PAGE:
The best Macs today don't have disc drives, which means you'll need an external drive if you want to listen to a CD or watch a DVD. An external disc drive connects through USB and works just like a portable hard drive. If you opt for a CD-RW or DVD-RW drive, you can also write data on CDs and DVDs.
So if you're looking to watch a movie, put photos on a disc, or listen to your favorite CD, an external disc drive is a necessity. The good news is that most disc drives are relatively inexpensive, and we’ve found the best drives available so you can find which one works best for you, depending on your needs and budget.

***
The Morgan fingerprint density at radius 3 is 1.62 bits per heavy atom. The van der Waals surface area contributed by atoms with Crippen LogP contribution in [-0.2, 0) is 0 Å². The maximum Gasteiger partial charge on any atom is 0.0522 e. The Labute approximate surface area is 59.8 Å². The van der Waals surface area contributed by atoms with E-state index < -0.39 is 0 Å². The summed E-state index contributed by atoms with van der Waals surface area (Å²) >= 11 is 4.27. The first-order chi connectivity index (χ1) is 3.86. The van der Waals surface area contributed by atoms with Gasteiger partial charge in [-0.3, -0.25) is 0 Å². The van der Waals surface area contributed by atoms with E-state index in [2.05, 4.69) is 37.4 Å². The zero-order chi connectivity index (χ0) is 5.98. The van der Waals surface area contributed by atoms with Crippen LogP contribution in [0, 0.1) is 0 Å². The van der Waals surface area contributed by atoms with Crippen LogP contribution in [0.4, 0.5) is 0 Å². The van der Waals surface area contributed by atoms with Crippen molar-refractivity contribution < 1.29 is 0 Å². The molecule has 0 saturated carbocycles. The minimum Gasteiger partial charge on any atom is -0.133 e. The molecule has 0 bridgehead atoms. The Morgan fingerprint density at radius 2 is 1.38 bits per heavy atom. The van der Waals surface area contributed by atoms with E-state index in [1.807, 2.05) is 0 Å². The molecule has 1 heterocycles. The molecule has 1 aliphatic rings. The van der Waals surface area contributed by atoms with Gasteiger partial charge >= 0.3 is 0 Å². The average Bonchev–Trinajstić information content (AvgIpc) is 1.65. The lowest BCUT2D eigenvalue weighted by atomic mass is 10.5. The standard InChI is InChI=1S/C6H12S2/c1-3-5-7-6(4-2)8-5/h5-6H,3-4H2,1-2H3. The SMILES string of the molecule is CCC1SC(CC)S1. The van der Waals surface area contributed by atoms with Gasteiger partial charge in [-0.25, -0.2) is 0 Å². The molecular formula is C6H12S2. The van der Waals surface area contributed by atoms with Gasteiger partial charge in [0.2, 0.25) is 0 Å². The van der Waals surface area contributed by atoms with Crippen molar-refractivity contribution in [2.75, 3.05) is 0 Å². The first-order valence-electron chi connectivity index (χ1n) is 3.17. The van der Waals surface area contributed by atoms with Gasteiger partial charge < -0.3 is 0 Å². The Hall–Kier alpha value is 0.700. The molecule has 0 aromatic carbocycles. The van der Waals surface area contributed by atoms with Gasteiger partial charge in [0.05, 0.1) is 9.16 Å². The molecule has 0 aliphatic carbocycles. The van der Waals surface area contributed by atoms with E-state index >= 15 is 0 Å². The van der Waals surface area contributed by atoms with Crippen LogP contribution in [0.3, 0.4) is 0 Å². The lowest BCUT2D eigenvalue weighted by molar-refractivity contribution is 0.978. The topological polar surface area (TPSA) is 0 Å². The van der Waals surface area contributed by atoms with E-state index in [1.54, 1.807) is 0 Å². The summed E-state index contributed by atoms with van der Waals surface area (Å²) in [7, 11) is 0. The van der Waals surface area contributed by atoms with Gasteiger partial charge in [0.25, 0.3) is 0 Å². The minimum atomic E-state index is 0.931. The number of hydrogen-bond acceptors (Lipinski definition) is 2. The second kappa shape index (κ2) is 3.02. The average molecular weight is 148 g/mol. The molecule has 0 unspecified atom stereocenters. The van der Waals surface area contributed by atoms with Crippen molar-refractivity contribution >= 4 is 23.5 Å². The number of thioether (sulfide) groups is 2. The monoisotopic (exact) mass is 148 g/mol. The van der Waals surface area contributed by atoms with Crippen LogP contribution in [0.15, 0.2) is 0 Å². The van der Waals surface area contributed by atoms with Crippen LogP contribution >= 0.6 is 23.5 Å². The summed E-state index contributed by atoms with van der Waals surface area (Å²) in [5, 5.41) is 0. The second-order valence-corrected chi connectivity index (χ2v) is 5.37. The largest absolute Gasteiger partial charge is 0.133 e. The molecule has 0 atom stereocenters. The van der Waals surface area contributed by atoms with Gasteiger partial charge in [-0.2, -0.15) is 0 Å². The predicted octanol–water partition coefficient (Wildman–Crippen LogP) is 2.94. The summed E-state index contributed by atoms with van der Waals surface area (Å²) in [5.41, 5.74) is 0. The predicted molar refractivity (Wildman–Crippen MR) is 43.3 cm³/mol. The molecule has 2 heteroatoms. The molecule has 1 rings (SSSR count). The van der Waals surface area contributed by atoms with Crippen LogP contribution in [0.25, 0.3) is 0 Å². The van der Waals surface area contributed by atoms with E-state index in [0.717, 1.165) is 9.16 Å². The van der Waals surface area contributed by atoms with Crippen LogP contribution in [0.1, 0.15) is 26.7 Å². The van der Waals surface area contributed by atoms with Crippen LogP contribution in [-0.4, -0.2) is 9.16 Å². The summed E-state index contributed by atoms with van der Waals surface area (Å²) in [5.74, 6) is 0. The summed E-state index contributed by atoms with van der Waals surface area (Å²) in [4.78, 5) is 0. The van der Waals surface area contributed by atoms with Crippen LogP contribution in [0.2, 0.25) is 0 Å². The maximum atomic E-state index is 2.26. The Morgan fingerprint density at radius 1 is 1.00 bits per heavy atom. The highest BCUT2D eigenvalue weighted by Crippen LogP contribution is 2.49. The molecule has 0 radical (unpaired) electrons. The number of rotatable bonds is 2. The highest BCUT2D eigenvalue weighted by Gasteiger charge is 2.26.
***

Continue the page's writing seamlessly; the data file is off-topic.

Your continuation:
Best for slimness
This super slim drive has both USB and USB-C cables, so you don't need a dongle to use it with old and new MacBooks alike. It also has impressive read and write speeds, which means if you have a lot of burning to do, it won't take forever. If you're going to be using your new optical disc drive regularly, this is the best option for you.
Best slot loader
No adapter needed
I have this model of CD/DVD drive for my Mac for multiple reasons. For one, it's practically the same as Apple's SuperDrive in every way, and it's also got a USB-C cable so I can connect it to my MacBook Pro without needing any additional adapters. Finally, it also comes with a USB-A adapter, so I can connect it to any standard USB port.
Best first party
Apple's branded playable/burnable CD/DVD drive is the perfect complement to your iMac or MacBook Pro unless you have a late 2016 or newer MacBook Pro. If you do, you'll need the USB-C to USB adapter. It's not much larger than the size of a CD case, so it fits snug in your computer bag without taking up a lot of room.
USB-C and USB 3.0